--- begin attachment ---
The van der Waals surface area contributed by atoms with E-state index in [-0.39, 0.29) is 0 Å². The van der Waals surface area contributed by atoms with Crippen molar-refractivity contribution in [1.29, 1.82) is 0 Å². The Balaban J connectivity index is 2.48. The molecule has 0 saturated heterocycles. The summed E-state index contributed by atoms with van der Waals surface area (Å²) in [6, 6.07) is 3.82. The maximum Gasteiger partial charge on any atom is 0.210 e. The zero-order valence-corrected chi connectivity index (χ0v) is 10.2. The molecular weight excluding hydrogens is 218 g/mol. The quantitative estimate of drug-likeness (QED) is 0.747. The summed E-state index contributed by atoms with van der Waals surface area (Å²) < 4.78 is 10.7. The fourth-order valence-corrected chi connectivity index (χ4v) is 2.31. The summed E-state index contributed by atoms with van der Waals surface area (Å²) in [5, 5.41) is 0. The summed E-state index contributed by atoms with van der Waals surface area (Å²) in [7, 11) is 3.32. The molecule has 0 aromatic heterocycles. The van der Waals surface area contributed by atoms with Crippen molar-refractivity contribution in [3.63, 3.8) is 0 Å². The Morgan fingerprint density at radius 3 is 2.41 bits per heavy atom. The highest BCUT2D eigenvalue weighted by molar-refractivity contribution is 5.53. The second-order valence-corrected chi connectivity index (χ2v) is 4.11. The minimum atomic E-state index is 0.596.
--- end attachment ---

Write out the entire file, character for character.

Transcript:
The van der Waals surface area contributed by atoms with E-state index in [-0.39, 0.29) is 0 Å². The van der Waals surface area contributed by atoms with Crippen molar-refractivity contribution in [1.29, 1.82) is 0 Å². The Balaban J connectivity index is 2.48. The molecule has 0 saturated heterocycles. The summed E-state index contributed by atoms with van der Waals surface area (Å²) in [6, 6.07) is 3.82. The maximum Gasteiger partial charge on any atom is 0.210 e. The zero-order valence-corrected chi connectivity index (χ0v) is 10.2. The molecular weight excluding hydrogens is 218 g/mol. The quantitative estimate of drug-likeness (QED) is 0.747. The summed E-state index contributed by atoms with van der Waals surface area (Å²) < 4.78 is 10.7. The fourth-order valence-corrected chi connectivity index (χ4v) is 2.31. The summed E-state index contributed by atoms with van der Waals surface area (Å²) in [5, 5.41) is 0. The summed E-state index contributed by atoms with van der Waals surface area (Å²) in [7, 11) is 3.32. The molecule has 0 aromatic heterocycles. The van der Waals surface area contributed by atoms with Crippen molar-refractivity contribution in [3.63, 3.8) is 0 Å². The Morgan fingerprint density at radius 3 is 2.41 bits per heavy atom. The highest BCUT2D eigenvalue weighted by molar-refractivity contribution is 5.53. The second-order valence-corrected chi connectivity index (χ2v) is 4.11. The minimum atomic E-state index is 0.596.